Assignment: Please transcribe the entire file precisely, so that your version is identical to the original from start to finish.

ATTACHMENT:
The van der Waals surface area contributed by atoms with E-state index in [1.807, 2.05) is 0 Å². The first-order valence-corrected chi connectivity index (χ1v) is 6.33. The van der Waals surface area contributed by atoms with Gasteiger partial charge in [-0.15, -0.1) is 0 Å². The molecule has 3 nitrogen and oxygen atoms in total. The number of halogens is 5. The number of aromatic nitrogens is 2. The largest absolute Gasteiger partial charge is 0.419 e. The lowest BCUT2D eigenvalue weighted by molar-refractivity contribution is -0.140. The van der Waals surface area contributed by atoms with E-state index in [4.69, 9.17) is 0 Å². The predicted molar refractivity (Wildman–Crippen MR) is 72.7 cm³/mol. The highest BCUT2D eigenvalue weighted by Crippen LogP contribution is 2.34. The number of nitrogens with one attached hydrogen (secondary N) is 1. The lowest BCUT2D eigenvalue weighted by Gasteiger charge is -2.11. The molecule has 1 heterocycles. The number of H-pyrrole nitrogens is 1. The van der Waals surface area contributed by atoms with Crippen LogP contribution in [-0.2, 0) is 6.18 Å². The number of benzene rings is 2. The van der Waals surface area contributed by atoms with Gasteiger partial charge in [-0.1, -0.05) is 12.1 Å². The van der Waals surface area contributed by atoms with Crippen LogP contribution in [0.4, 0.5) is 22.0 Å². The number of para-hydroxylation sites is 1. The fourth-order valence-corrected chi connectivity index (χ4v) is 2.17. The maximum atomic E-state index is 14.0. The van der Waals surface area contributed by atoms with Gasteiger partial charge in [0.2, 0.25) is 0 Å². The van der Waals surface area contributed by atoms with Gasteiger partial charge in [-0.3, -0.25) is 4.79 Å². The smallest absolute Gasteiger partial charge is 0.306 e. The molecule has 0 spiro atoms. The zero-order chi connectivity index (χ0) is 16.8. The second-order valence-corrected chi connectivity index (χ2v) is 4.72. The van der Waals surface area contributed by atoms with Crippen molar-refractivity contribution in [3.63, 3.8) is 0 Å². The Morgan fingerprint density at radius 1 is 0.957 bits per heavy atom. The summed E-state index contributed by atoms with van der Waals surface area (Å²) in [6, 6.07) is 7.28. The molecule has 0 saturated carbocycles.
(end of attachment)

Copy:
The van der Waals surface area contributed by atoms with E-state index in [1.807, 2.05) is 0 Å². The first-order valence-corrected chi connectivity index (χ1v) is 6.33. The van der Waals surface area contributed by atoms with Gasteiger partial charge in [-0.15, -0.1) is 0 Å². The molecule has 3 nitrogen and oxygen atoms in total. The number of halogens is 5. The number of aromatic nitrogens is 2. The largest absolute Gasteiger partial charge is 0.419 e. The lowest BCUT2D eigenvalue weighted by molar-refractivity contribution is -0.140. The van der Waals surface area contributed by atoms with E-state index in [4.69, 9.17) is 0 Å². The predicted molar refractivity (Wildman–Crippen MR) is 72.7 cm³/mol. The highest BCUT2D eigenvalue weighted by Crippen LogP contribution is 2.34. The number of nitrogens with one attached hydrogen (secondary N) is 1. The lowest BCUT2D eigenvalue weighted by Gasteiger charge is -2.11. The molecule has 1 heterocycles. The number of H-pyrrole nitrogens is 1. The van der Waals surface area contributed by atoms with Crippen LogP contribution in [-0.2, 0) is 6.18 Å². The number of benzene rings is 2. The van der Waals surface area contributed by atoms with Gasteiger partial charge in [-0.1, -0.05) is 12.1 Å². The van der Waals surface area contributed by atoms with Crippen LogP contribution in [0.4, 0.5) is 22.0 Å². The number of para-hydroxylation sites is 1. The fourth-order valence-corrected chi connectivity index (χ4v) is 2.17. The maximum atomic E-state index is 14.0. The van der Waals surface area contributed by atoms with Gasteiger partial charge in [0.2, 0.25) is 0 Å². The van der Waals surface area contributed by atoms with Gasteiger partial charge in [-0.3, -0.25) is 4.79 Å². The smallest absolute Gasteiger partial charge is 0.306 e. The molecule has 0 spiro atoms. The zero-order chi connectivity index (χ0) is 16.8. The second-order valence-corrected chi connectivity index (χ2v) is 4.72. The van der Waals surface area contributed by atoms with Crippen molar-refractivity contribution in [3.63, 3.8) is 0 Å². The Morgan fingerprint density at radius 1 is 0.957 bits per heavy atom. The summed E-state index contributed by atoms with van der Waals surface area (Å²) in [6, 6.07) is 7.28. The molecule has 0 saturated carbocycles.